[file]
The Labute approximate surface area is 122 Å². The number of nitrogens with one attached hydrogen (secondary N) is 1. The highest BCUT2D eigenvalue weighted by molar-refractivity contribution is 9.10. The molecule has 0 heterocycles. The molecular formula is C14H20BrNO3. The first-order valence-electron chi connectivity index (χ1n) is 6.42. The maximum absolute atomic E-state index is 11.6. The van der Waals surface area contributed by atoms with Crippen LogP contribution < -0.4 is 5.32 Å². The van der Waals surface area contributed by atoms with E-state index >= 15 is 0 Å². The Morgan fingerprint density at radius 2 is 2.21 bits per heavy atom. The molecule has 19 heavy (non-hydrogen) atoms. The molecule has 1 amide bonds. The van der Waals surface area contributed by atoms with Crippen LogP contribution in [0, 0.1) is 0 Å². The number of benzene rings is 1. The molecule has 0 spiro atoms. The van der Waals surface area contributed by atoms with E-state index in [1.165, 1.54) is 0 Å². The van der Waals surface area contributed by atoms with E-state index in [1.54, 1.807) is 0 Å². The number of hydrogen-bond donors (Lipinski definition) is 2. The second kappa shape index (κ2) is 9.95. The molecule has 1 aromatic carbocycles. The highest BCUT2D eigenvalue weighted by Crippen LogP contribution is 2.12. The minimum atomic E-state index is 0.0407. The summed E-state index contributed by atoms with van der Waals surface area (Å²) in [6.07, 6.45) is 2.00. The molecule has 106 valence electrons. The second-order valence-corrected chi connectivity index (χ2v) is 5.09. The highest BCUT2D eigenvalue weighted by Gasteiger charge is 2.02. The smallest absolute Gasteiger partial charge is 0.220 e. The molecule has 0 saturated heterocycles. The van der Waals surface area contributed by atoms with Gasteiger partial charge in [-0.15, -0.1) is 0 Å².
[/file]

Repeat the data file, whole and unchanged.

The Labute approximate surface area is 122 Å². The number of nitrogens with one attached hydrogen (secondary N) is 1. The highest BCUT2D eigenvalue weighted by molar-refractivity contribution is 9.10. The molecule has 0 heterocycles. The molecular formula is C14H20BrNO3. The first-order valence-electron chi connectivity index (χ1n) is 6.42. The maximum absolute atomic E-state index is 11.6. The van der Waals surface area contributed by atoms with Crippen LogP contribution < -0.4 is 5.32 Å². The van der Waals surface area contributed by atoms with E-state index >= 15 is 0 Å². The Morgan fingerprint density at radius 2 is 2.21 bits per heavy atom. The molecule has 19 heavy (non-hydrogen) atoms. The molecule has 1 amide bonds. The van der Waals surface area contributed by atoms with Crippen LogP contribution in [0, 0.1) is 0 Å². The number of benzene rings is 1. The molecule has 0 spiro atoms. The van der Waals surface area contributed by atoms with E-state index in [1.165, 1.54) is 0 Å². The van der Waals surface area contributed by atoms with E-state index in [1.54, 1.807) is 0 Å². The number of hydrogen-bond donors (Lipinski definition) is 2. The second kappa shape index (κ2) is 9.95. The molecule has 1 aromatic carbocycles. The highest BCUT2D eigenvalue weighted by Crippen LogP contribution is 2.12. The minimum atomic E-state index is 0.0407. The summed E-state index contributed by atoms with van der Waals surface area (Å²) in [6.07, 6.45) is 2.00. The molecule has 106 valence electrons. The second-order valence-corrected chi connectivity index (χ2v) is 5.09. The highest BCUT2D eigenvalue weighted by Gasteiger charge is 2.02. The smallest absolute Gasteiger partial charge is 0.220 e. The molecule has 0 saturated heterocycles. The van der Waals surface area contributed by atoms with Gasteiger partial charge in [-0.15, -0.1) is 0 Å².